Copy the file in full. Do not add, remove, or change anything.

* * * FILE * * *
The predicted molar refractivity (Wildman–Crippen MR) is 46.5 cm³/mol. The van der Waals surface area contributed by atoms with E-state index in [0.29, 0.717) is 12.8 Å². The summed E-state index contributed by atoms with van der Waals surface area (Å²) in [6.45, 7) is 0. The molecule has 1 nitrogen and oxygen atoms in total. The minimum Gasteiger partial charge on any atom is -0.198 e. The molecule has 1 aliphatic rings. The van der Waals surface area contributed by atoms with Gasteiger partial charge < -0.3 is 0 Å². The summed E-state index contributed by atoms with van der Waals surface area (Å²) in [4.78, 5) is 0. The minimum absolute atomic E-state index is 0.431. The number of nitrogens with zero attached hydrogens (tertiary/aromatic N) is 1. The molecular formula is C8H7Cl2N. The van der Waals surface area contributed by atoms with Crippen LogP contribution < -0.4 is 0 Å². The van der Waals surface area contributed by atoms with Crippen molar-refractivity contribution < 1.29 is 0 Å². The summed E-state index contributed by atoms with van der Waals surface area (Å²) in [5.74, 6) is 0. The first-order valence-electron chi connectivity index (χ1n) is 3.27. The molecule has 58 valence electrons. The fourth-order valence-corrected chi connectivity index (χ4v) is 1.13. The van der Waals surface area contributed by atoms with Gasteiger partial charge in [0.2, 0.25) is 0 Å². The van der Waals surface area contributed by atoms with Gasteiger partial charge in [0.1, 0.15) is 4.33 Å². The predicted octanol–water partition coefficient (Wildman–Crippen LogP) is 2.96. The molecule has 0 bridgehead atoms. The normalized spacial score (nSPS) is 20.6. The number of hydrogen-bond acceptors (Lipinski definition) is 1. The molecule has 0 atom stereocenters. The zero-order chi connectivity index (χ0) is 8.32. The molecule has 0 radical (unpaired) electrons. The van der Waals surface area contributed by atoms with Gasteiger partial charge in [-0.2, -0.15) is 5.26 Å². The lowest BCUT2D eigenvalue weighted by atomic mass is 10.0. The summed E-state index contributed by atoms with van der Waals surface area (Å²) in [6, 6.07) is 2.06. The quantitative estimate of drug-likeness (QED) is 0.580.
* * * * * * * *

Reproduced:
The predicted molar refractivity (Wildman–Crippen MR) is 46.5 cm³/mol. The van der Waals surface area contributed by atoms with E-state index in [0.29, 0.717) is 12.8 Å². The summed E-state index contributed by atoms with van der Waals surface area (Å²) in [6.45, 7) is 0. The molecule has 1 nitrogen and oxygen atoms in total. The minimum Gasteiger partial charge on any atom is -0.198 e. The molecule has 1 aliphatic rings. The van der Waals surface area contributed by atoms with Gasteiger partial charge < -0.3 is 0 Å². The summed E-state index contributed by atoms with van der Waals surface area (Å²) in [4.78, 5) is 0. The minimum absolute atomic E-state index is 0.431. The number of nitrogens with zero attached hydrogens (tertiary/aromatic N) is 1. The molecular formula is C8H7Cl2N. The van der Waals surface area contributed by atoms with Crippen LogP contribution < -0.4 is 0 Å². The van der Waals surface area contributed by atoms with Crippen molar-refractivity contribution < 1.29 is 0 Å². The summed E-state index contributed by atoms with van der Waals surface area (Å²) in [5.74, 6) is 0. The first-order valence-electron chi connectivity index (χ1n) is 3.27. The molecule has 58 valence electrons. The fourth-order valence-corrected chi connectivity index (χ4v) is 1.13. The van der Waals surface area contributed by atoms with Gasteiger partial charge in [0.2, 0.25) is 0 Å². The van der Waals surface area contributed by atoms with Gasteiger partial charge in [0.1, 0.15) is 4.33 Å². The predicted octanol–water partition coefficient (Wildman–Crippen LogP) is 2.96. The molecule has 0 bridgehead atoms. The normalized spacial score (nSPS) is 20.6. The number of hydrogen-bond acceptors (Lipinski definition) is 1. The molecule has 0 atom stereocenters. The zero-order chi connectivity index (χ0) is 8.32. The molecule has 0 radical (unpaired) electrons. The van der Waals surface area contributed by atoms with Gasteiger partial charge in [-0.2, -0.15) is 5.26 Å². The lowest BCUT2D eigenvalue weighted by atomic mass is 10.0. The summed E-state index contributed by atoms with van der Waals surface area (Å²) in [6, 6.07) is 2.06. The quantitative estimate of drug-likeness (QED) is 0.580.